Ammons felt accepted, she says, and it sparked a creative revolution. She got involved in the spoken word and performance poetry scene in Raleigh. It was an era of backpack hip hop, a more Afrocentric, socially conscious brand of hip hop.  In it, Ammons said she could finally see her reflection. She describes it as a “coming of age.” 

But Ammons didn’t start making her own music until she was 26–when she started playing bass. 

“Somebody gave me a cassette tape of Me’shell NdegéOcello’s Plantation Lullabies. I was like, woah, there’s a little bald head Black chick out here playing bass and killing it. And I had just picked up the bass.”

NdegéOcello’s album was more than just holding up a mirror to Ammons’ life and artistic aspirations. It also showed a way forward–how to hold all of her intersecting identities together — Black, queer, woman, Southern, musician — and live that life fully and openly.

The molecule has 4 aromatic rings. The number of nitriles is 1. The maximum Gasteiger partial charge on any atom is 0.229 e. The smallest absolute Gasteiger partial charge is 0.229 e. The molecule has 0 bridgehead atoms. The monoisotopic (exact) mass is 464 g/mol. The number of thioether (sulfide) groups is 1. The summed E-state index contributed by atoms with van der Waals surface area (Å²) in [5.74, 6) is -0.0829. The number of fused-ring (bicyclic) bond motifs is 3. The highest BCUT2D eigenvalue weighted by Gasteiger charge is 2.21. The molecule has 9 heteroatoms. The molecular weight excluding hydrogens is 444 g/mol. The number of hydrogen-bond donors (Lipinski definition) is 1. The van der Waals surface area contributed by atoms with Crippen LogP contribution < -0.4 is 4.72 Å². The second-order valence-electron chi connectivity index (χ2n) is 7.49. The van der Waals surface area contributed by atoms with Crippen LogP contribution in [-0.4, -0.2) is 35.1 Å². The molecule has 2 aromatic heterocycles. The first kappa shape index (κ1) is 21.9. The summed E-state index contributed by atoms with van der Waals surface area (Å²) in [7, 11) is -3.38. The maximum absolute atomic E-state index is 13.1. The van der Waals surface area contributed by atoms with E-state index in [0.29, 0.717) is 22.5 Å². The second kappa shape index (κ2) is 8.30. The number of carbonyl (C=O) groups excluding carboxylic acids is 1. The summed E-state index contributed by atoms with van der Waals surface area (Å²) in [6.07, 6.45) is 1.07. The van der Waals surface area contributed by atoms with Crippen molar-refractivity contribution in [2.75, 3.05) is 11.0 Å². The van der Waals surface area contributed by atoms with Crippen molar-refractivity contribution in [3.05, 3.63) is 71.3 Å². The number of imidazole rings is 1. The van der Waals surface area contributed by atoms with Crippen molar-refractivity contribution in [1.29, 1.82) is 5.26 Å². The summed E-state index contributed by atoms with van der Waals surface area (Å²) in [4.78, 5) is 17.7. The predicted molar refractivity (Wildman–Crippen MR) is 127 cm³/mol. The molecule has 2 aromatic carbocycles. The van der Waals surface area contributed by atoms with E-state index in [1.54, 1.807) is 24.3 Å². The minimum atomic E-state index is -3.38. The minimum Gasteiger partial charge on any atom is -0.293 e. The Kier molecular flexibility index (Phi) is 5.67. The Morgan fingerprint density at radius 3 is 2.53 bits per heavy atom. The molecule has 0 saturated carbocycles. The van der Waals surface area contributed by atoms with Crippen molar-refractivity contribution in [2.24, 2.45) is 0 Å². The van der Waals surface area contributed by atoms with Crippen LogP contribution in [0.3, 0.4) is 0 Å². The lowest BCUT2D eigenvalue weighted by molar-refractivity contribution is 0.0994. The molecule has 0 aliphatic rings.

Rural Childhood
Shirlette Ammons’ childhood home in rural Duplin County, N.C. (Image via Sonicbids.com)

Telling Her Own Stories

Twenty-two years have passed since Ammons first strummed a bass. Ammons is a standout in the Durham music scene. She’s released two albums–Twilight for Gladys Bentley (2013) and Language Barrier (2016)–which include collabs with idols like the Indigo Girls and  NdegéOcello.  She’s toured around the U.S., Austria, Germany, and Switzerland. 

Her first album was an homage to Gladys Bentley, a queer 1920s blues legend from Harlem. Ammons wanted to make a household name of Bentley, who was Black and queer and dressed in men’s clothes on stage, a radical image in that day. She also wanted to explore a new part of herself.